4. Clean paint off rail tops and re-test point control work free of friction after ballast/painting
  5. Dummy point control kit

 

BTW, your rate of progress on the layout is impressive.

 

Noel

Edited by Noel

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My track is laid and wired and running well. I have a list of jobs that need doing but can anyone suggest what order I do these. Don't want to run into trouble later.

 

Point Controls

Painting and weathering my rails

Ballasting

Laying dummy point control kits

 

Thanks

 

Hi Tony,

 

When I'm building clients layouts I fit the point control after laying and wiring the track. Then I test everything. The next stage is to airbrush the track in sleeper grime, then fit the dummy point motors along with signals and Yard Lights as these look better ballasted in.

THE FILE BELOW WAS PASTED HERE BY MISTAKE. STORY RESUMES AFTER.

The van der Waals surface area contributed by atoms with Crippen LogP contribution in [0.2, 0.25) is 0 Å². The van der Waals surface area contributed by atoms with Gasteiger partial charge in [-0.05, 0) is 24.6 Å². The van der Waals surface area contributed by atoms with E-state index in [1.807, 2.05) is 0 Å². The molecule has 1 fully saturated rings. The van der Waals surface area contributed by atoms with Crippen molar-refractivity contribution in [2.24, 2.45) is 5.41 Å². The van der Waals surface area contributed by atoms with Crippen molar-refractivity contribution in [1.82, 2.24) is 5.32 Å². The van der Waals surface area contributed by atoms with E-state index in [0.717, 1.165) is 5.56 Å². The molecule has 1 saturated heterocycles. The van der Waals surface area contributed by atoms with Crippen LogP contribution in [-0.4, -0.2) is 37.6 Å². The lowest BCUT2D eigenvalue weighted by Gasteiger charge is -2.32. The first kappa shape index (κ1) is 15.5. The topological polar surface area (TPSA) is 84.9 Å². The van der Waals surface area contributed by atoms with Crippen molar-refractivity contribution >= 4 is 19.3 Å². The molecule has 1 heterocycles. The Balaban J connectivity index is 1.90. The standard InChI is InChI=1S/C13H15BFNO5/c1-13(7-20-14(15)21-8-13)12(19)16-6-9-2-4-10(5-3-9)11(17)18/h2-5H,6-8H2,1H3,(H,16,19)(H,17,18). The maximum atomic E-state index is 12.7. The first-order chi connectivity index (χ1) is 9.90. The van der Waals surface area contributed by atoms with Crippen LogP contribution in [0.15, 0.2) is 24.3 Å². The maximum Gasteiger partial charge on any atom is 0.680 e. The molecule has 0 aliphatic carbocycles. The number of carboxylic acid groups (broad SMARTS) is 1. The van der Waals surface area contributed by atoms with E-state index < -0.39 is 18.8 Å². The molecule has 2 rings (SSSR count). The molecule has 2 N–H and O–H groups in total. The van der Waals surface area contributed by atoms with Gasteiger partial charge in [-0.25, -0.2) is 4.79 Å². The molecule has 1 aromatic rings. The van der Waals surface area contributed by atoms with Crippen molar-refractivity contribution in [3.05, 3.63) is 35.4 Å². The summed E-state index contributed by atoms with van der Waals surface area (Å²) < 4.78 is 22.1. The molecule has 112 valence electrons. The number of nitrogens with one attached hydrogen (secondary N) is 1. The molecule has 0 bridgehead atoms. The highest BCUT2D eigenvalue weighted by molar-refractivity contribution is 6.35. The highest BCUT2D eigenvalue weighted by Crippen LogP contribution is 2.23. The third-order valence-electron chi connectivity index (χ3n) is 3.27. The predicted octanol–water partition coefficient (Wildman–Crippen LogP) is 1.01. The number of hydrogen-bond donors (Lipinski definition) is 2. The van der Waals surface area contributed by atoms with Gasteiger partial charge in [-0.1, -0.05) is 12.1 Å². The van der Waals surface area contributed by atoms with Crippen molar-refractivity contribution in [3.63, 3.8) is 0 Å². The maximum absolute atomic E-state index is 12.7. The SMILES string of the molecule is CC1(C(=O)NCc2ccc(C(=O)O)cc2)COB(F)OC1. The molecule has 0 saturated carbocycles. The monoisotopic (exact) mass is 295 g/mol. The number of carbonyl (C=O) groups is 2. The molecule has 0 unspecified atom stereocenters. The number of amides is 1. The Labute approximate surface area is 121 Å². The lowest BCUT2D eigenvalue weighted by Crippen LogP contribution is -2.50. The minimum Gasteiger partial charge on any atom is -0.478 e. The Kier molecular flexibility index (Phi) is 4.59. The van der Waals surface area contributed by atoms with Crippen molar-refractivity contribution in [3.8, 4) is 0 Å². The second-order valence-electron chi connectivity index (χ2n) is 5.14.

I also start basic scenery before I ballast such as plaster bandage as this can be very messy and difficult to remove from ballast.

Then ballast and I go over the track with the airbrush and lightly weather the ballast. If you weather the track after ballasting without painting the track first the ballast looks too dirty and typically ballast is quite clean unless it's a yard or siding.

 

Ultimately it's personal choice and rule 1 applies, it's your layout, your rules!

Edited by Dave

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Here's a few pics of a layout that I did for a client in the UK. Some areas have been weathered more than others such as the refuelling point.